[PubMed]
[CrossRef]
 
Lamb HR, Weinberger LE, Reston-Parham C: Court intervention to address the mental health needs of mentally ill offenders, in Deinstitutionalization: Promise and Problems. Edited by Lamb HR, Richard E, Weinberger LE. San Francisco, Jossey-Bass Inc, 1996
 
Boothroyd RA, Poythress NG, McGaha A, Petrila J: The Broward County mental health court: process, outcomes, and service utilization. International Journal of Law and Psychiatry 363:55—71,  2003
 
Cosden M, Ellens JK, Schnell JL, et al: Evaluation of a mental health treatment court with assertive community treatment. Behavioral Sciences and the Law 21:415—427,  2003
[PubMed]
[CrossRef]
 
Lerner-Wren G, Appel AR: A court for the nonviolent defendant with a mental disability. Psychiatric Annals 31:453—458,  2001
 
Petrila J, Poythress N, McGaha A, Boothroyd R: Preliminary observations from an evaluation of the Broward County Florida Mental Health Court. Court Review 14—22, Winter 2001
 
Rabasca L: A court that sentences psychological care rather than jail time. Monitor on Psychology 31:58—60,  2000
 
Administrative Order No VI-97-I-1A. Florida 10th Judicial Circuit, Broward County, 1997
 
Poythress N, Petrila J, McGaha A, Boothroyd R: Perceived coercion and procedural justice in the Broward Mental Health Court. International Journal of Law and Psychiatry 25:1—17,  2002
[PubMed]
[CrossRef]
 
Tyler T: The psychological consequences of judicial procedures: implications for civil commitment hearings. Southern Methodist Law Review 46:433—445,  1992
 
Cascardi M, Poythress, NG, Hall A: Procedural justice in the context of civil commitment: an analogue study. Behavior Sciences and the Law 18:731—740,  2000
[CrossRef]
 
Shadish WR, Cook TD, Campbell DT: Experimental and Quasi-Experimental Designs for General Causal Inference. Boston, Houghton Mifflin Co, 2002
 
Third Year Progress Report. Broward County Florida, Office of Justice Systems Services, 2000
 
Woerner MG, Mannuzza S, Kane JM: Anchoring the BPRS: an aid to improved reliability. Psychopharmacology Bulletin 24:112—118,  1988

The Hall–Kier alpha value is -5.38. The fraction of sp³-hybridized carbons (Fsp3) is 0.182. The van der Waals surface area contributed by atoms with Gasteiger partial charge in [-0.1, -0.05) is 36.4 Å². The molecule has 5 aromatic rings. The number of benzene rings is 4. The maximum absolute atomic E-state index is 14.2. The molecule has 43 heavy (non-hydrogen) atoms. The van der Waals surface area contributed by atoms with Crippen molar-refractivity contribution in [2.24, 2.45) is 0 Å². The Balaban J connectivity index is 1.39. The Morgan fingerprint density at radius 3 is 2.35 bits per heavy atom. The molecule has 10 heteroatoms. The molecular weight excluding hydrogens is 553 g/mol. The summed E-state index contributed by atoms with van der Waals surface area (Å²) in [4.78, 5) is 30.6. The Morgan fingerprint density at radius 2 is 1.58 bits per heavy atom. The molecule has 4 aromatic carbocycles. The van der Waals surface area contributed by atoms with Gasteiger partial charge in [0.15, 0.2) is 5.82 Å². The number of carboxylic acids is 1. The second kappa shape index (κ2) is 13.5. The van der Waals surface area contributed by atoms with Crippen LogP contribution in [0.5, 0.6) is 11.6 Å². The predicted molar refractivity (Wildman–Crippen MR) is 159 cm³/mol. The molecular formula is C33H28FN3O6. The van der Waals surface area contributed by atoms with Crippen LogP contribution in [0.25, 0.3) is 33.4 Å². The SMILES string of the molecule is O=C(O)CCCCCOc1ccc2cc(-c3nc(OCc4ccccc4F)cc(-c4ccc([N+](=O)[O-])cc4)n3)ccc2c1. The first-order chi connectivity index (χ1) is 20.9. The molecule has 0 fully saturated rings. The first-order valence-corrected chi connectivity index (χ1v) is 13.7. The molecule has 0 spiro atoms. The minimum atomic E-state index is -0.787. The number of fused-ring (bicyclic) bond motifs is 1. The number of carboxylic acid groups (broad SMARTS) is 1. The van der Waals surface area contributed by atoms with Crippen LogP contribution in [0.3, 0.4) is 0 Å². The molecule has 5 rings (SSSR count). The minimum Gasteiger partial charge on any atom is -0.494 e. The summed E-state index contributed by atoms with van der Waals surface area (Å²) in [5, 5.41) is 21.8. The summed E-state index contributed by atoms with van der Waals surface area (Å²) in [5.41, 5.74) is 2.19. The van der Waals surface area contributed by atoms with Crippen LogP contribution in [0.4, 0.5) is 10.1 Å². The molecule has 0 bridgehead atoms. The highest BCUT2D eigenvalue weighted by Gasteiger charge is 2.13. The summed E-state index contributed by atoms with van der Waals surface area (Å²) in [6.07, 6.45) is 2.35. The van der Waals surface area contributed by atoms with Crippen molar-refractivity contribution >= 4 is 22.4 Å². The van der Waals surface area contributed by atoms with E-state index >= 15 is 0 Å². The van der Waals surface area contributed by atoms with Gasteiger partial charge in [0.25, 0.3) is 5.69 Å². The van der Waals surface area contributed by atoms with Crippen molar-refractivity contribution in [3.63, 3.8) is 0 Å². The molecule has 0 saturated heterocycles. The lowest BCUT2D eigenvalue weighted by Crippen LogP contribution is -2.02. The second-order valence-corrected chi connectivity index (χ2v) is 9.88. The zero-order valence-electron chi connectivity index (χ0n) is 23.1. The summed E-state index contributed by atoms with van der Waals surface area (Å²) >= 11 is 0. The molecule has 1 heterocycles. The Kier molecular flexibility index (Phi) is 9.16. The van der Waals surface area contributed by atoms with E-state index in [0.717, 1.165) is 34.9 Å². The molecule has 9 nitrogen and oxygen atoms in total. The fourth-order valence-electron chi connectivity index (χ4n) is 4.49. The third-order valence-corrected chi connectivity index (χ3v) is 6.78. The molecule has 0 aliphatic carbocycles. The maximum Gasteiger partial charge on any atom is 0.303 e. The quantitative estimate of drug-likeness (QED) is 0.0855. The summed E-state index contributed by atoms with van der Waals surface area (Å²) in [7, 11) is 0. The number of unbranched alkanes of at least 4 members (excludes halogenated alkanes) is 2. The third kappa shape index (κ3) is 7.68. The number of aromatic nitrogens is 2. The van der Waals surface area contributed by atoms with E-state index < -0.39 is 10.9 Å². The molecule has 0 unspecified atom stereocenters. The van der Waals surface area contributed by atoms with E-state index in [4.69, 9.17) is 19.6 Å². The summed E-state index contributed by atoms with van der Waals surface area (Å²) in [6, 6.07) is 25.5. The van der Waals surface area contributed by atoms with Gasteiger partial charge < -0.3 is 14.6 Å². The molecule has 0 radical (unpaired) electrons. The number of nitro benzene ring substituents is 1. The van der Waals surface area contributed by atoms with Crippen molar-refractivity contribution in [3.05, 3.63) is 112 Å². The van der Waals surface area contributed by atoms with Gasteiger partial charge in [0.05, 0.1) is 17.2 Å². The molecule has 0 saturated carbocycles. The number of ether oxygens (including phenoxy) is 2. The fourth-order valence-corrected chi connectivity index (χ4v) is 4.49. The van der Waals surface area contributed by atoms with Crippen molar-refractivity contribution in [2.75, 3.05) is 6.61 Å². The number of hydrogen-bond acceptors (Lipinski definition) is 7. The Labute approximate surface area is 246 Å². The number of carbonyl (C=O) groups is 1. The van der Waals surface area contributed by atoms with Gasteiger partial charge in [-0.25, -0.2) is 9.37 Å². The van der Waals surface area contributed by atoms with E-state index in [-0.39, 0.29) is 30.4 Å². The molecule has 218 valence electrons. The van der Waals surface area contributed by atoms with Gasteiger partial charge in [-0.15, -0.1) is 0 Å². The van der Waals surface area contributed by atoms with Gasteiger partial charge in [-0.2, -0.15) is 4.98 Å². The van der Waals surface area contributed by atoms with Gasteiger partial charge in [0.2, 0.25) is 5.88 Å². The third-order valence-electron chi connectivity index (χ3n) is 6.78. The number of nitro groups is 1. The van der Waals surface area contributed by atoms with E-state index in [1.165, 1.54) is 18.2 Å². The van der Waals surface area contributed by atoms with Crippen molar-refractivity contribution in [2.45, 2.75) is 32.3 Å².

[PubMed]
 
Overall J, Porterfield J: Power vector method of factor analysis. Psychometrika 28:415—422,  1963
[CrossRef]
 
Faustman WO, Overall JE: Brief Psychiatric Rating Scale, in The Use of Psychological Testing for Treatment Planning and Outcomes Assessment, 2nd ed. Edited by Maruish ME. Mahwah, NJ, Lawrence Erlbaum Associates, 1999
 
McGaha A, Boothroyd RA, Poythress NG, Petrila J, Ort RG: Lessons from the Broward County mental health court evaluation. Program Planning and Evaluation 25:125—135,  2002
[CrossRef]
 
Stiles P, Boothroyd RA, Snyder K, Zong X: Service penetration by persons with severe mental illness: how should it be measured? Journal of Behavioral Health Services and Research 29:198—207,  2002
 
Dawson JD, Lagakos SW: Size and power of two sample tests of repeated measures data. Biometrics 49:1022—1032,  1993
[PubMed]
[CrossRef]
 
Boothroyd RA, Banks SM, Evans ME, Greenbaum PE, et al: Untangling the web: an approach to analyzing the impacts of individually tailored, multi-component treatment interventions. Mental Health Service Research 6:143—153,  2004
[CrossRef]
 
Cohen J: Statistical Power Analysis for the Behavioral Sciences, revised ed. Hillsdale, NJ, Lawrence Erlbaum, 1977
 
Monahan J, Steadman HJ, Silver E, et al: Rethinking Risk Assessment: The MacArthur Study of Mental Disorder and Violence. Oxford, Oxford University Press, 2001